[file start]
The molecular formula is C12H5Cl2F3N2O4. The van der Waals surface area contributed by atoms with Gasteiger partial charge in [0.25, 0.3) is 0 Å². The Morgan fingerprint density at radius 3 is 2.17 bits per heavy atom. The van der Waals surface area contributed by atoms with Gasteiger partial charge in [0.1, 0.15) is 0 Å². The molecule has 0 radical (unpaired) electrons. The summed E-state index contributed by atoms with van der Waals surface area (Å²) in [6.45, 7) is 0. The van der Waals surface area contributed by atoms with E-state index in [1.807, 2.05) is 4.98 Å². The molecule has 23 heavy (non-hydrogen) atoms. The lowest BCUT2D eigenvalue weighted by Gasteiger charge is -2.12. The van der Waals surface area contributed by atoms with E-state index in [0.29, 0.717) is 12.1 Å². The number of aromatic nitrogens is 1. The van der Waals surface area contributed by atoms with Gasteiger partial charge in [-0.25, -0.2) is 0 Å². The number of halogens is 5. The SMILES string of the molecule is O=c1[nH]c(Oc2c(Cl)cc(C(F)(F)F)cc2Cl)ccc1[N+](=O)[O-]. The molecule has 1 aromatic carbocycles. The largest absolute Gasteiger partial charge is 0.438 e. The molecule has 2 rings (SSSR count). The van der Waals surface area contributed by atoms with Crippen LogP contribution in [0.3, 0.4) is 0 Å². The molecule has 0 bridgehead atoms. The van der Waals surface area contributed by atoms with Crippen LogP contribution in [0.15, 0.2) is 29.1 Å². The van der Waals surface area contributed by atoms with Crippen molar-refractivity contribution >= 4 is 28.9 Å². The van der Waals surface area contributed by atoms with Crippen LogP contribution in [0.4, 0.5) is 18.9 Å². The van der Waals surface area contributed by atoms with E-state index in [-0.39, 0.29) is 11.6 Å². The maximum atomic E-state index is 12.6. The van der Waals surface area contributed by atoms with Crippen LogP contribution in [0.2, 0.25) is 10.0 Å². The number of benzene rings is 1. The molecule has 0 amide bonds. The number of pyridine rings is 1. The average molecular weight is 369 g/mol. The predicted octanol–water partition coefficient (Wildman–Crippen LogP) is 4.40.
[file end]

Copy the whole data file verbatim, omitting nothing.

The molecular formula is C12H5Cl2F3N2O4. The van der Waals surface area contributed by atoms with Gasteiger partial charge in [0.25, 0.3) is 0 Å². The Morgan fingerprint density at radius 3 is 2.17 bits per heavy atom. The van der Waals surface area contributed by atoms with Gasteiger partial charge in [0.1, 0.15) is 0 Å². The molecule has 0 radical (unpaired) electrons. The summed E-state index contributed by atoms with van der Waals surface area (Å²) in [6.45, 7) is 0. The van der Waals surface area contributed by atoms with E-state index in [1.807, 2.05) is 4.98 Å². The molecule has 23 heavy (non-hydrogen) atoms. The lowest BCUT2D eigenvalue weighted by Gasteiger charge is -2.12. The van der Waals surface area contributed by atoms with E-state index in [0.29, 0.717) is 12.1 Å². The number of aromatic nitrogens is 1. The van der Waals surface area contributed by atoms with Gasteiger partial charge in [-0.25, -0.2) is 0 Å². The number of halogens is 5. The SMILES string of the molecule is O=c1[nH]c(Oc2c(Cl)cc(C(F)(F)F)cc2Cl)ccc1[N+](=O)[O-]. The molecule has 1 aromatic carbocycles. The largest absolute Gasteiger partial charge is 0.438 e. The molecule has 2 rings (SSSR count). The van der Waals surface area contributed by atoms with Crippen LogP contribution in [0.3, 0.4) is 0 Å². The molecule has 0 bridgehead atoms. The van der Waals surface area contributed by atoms with Crippen LogP contribution in [0.15, 0.2) is 29.1 Å². The van der Waals surface area contributed by atoms with Crippen molar-refractivity contribution >= 4 is 28.9 Å². The van der Waals surface area contributed by atoms with Crippen LogP contribution in [0.4, 0.5) is 18.9 Å². The van der Waals surface area contributed by atoms with E-state index in [-0.39, 0.29) is 11.6 Å². The maximum atomic E-state index is 12.6. The van der Waals surface area contributed by atoms with Crippen LogP contribution in [0.2, 0.25) is 10.0 Å². The number of benzene rings is 1. The molecule has 0 amide bonds. The number of pyridine rings is 1. The average molecular weight is 369 g/mol. The predicted octanol–water partition coefficient (Wildman–Crippen LogP) is 4.40.